Lot 1: The Tale of Tom’s Kitten
If the musical Cats has a point of origin, it may be right here on this dainty square of linen bearing the embroidered image of a cat and his yarn ball, executed in yellow, green, and black thread. It was made by six-year-old Thomas Stearns Eliot, later known as T.S. Eliot, the austere English poet who published a book of verse in 1939 called Old Possum’s Book of Practical Cats, which became the basis for Andrew Lloyd Webber’s Tony Award-winning glam-cat success.
But this little scrap of needlepoint derives from Eliot’s deep dark past—before he wrote his most famous work, “The Waste Land,” before he won the Nobel Prize in Literature, before he was even British. Say what? Eliot was born in St. Louis, Missouri, and he lived there for the first sixteen years of his life. (He renounced his American citizenship in 1927 at the age of 39.) As a child, he fashioned this kitty as a Christmas gift, and it is signed “Tom” in pencil on the back. The American Eliots have cherished it ever since, according to Heritage Auctions.
Next month, however, this piece of literary/Broadway ephemera goes to auction, conservatively valued at $1,000. If that’s not reason enough to revisit the musical’s Macavity scene, what is?
Lot 2: I Heart Shells
If, while aboard the Pequod, Ishmael wanted to woo his lady back in Nantucket, he might have spent his days at sea crafting an elaborate seashell collage, known as a sailor’s valentine. Having collected hundreds of tiny exotic shells, he would paste them onto a board in a pattern, frequently floral in nature. Occasionally, a sentimental message was embedded in the design, e.g., “Think of Me,” as seen in the walnut-cased specimen headed to auction in Maine on August 17.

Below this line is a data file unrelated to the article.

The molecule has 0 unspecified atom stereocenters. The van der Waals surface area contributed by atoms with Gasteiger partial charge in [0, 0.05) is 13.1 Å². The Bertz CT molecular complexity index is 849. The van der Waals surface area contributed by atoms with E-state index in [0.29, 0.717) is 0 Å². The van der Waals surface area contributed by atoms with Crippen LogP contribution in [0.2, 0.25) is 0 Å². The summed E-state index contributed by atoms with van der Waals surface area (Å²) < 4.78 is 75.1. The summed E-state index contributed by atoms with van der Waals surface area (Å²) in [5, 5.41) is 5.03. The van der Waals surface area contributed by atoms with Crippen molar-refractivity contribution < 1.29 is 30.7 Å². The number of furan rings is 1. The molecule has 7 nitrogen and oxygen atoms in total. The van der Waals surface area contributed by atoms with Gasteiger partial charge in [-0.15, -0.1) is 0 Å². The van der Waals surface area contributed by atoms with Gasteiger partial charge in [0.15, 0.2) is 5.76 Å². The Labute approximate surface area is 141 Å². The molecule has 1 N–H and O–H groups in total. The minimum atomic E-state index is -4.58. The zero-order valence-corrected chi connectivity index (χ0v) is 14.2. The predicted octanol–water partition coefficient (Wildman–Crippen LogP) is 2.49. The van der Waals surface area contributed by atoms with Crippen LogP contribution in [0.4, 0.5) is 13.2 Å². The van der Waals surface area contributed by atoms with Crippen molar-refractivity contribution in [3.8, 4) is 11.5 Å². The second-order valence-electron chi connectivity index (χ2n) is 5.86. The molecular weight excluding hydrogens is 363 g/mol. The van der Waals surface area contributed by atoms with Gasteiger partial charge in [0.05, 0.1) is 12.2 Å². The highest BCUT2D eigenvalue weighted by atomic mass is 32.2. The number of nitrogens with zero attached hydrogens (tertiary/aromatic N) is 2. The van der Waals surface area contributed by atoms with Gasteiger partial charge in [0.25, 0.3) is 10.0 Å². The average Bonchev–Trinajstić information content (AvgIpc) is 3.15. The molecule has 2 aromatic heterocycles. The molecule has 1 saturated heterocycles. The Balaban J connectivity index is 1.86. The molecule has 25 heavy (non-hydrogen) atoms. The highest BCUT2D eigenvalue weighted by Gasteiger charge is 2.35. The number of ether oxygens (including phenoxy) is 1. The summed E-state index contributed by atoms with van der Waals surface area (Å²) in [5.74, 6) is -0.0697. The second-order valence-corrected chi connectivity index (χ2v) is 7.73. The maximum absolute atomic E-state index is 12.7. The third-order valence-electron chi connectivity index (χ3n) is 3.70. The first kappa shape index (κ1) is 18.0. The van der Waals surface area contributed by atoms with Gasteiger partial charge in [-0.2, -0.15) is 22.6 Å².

The auctioneer expects to bring in about $2,000 for this double-sided valentine in “very good” condition. A few other examples are also on offer if you’re in the market for a maritime valentine.
The tradition died out by century’s end, undeniably made redundant by the invention of those chalky Sweethearts candies with their more explicit messaging and (barely) edible delivery system.
Lot 3: McMascot
Sure, the Hamburglar might be a cooler character, but just imagine the fun (and fright) that this 5’ 5” fiberglass statue of Ronald McDonald might conjure given some malevolent scheming. The iconic mascot for McDonald’s has been in decline for years—turns out people hate clowns, even when those clowns serve “Happy Meals.” So it’s hardly a surprise that this life-size advertising figurine was retired from a Northern Nevada drive-thru and consigned to auction on August 18. Bidding starts at $500.
Rebecca Rego Barry is the author of Rare Books Uncovered: True Stories of Fantastic Finds in Unlikely Places.